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NOAA’s Suomi NPP satellite passed over Hurricane Gaston as it continued to track over the open waters of the North Central Atlantic Ocean and move farther away from Bermuda and toward the Azores Islands. On Aug. 30 12:25 p.m. EDT (1625 UTC) the Visible Infrared Imaging Radiometer Suite (VIIRS) instrument aboard the NASA-NOAA Suomi NPP satellite captured a visible light image of Gaston. The VIIRS image revealed that the large cloudless eye surrounded by very powerful thunderstorms.
VIIRS collects visible and infrared imagery and global observations of land, atmosphere, cryosphere and oceans.
On Aug.31, the National Hurricane Center noted that although Gaston is 1,335 miles (2,150 km) west of the Azores islands in the western Atlantic Ocean, the storm may affect the islands later in the week. NHC cautioned that interests in the Azores should monitor the progress of Gaston.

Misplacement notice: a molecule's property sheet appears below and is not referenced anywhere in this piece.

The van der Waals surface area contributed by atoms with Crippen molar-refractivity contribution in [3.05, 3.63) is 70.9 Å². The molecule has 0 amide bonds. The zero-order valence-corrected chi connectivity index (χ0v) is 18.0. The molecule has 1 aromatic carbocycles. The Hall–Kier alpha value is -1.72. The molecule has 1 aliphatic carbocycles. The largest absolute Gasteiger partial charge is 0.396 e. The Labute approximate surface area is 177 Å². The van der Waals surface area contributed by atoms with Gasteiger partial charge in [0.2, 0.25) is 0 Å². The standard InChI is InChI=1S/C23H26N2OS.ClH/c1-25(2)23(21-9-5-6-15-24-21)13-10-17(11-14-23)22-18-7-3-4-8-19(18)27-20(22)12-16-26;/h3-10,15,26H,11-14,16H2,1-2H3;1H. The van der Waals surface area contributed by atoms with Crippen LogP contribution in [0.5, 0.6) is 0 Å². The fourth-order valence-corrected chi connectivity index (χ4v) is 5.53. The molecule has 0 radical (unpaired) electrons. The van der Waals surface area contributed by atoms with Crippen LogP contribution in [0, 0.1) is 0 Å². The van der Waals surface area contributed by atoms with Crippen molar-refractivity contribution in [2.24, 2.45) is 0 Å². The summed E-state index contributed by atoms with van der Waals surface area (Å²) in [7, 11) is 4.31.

At 5 a.m. EDT (0900 UTC), the well-defined eye of Hurricane Gaston was located near latitude 33.4 North, longitude 50.2 West. Gaston is moving toward the northeast near 9 mph (15 km/h). An east-northeastward or northeastward motion with an increase in forward speed is expected during the next couple of days.
Maximum sustained winds remain near 120 mph (195 kph) with higher gusts. Gaston is a category 3 hurricane on the Saffir-Simpson Hurricane Wind Scale. Little change in strength is expected today, Aug. 31 but weakening should begin tonight or early Thursday, Sept. 1. The estimated minimum central pressure is 956 millibars.
Hurricane-force winds extend outward up to 45 miles (75 km) from the center and tropical-storm-force winds extend outward up to 160 miles (260 km).
NHC forecaster Avila noted “Gaston is over warm waters and the shear is expected to increase just a little during the next day or two. Consequently, only a slight weakening is anticipated during the day or so. After that time, Gaston should encounter cooler waters resulting in a faster weakening. By the end of the forecast period, Gaston should become absorbed by another extra-tropical cyclone.”
For updated forecasts from the NHC, visit: http://www.nhc.noaa.gov.